CONCERNS over a winter kill in the Former Soviet Union (FSU) and a lack of fresh news in the market have given international wheat prices a strong kick.
Chicago Board of Trade (CBOT) March 15 futures sat at US603 cents a bushel on Wedneday morning, a sharp rally up of around US50c/bu for the week.
However, in spite of single day rises of up to $12 a tonne in Australian terms, the Aussie market lifted by only $4-6/t.
Chief analyst at ProFarmer Nathan Cattle said the rally’s main implication for Aussie growers would be that the current cash price could be supported.
“Our premiums over the rest of the world were massive, this rally on Chicago will mean they can be supported.”
Carolina Morison, grain economist with Market Check agreed.
“Rather than seeing our prices come off, the rally means Aussie wheat has become more competitive, as we’ve seen with recent sales to Indonesia and Malaysia.”
Mr Cattle said there was an issue with the Russian and Ukrainian winter crop, but added it was difficult to quantify damage at this stage.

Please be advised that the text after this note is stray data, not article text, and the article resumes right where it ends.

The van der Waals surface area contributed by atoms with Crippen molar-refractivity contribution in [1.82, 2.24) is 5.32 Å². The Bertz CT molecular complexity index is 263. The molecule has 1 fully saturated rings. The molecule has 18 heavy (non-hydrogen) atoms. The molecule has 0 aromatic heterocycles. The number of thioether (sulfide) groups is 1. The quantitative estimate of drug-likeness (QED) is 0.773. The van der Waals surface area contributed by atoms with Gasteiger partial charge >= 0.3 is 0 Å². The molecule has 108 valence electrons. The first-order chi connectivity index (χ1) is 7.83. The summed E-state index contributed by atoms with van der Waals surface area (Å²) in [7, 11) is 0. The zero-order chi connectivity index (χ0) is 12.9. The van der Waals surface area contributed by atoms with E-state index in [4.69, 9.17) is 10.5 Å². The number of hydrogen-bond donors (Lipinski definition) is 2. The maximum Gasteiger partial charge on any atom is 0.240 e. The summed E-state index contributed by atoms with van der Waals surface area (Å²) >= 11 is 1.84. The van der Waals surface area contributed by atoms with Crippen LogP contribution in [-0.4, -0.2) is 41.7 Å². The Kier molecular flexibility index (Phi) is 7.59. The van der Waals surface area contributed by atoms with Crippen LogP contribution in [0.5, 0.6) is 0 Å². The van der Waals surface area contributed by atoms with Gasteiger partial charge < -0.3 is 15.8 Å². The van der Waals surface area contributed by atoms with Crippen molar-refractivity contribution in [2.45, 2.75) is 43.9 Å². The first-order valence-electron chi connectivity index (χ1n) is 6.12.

“You generally get these winter kill scares as the crop goes in and out of dormancy.
“A point to remember though, is that winter kill is not the dominant feature in losing winter crop yields, it is more like a frost here where it can vary quite a bit in terms of how much damage it causes.”
Mr Cattle said the lack of fresh fundamental news at this time of year meant a disproportionate amount of attention could be placed on winter kill concerns.
Ms Morison said the market was also monitoring the geopolitical situation in the region, with some reports Russia was considering restricting its grain exports.
“There has been a big devaluation in the Russian rouble and prices for crude oil, one of their major exports have also fallen rapidly.
“This depreciation has meant strong inflationary pressure, which the Russian Government is reportedly looking at settling by restricting exports of some of these key products.”
Ms Morison said the international grain market was wary of another situation like 2010, when Russia slapped an export ban on wheat, but said it was unlikely to happen.
“The world is different to 2010, for starters Russia is now a member of the World Trade Organisation (WTO) and is legally bound to abide by international trade regulations.
“Secondly, they will need the income these exports provide.”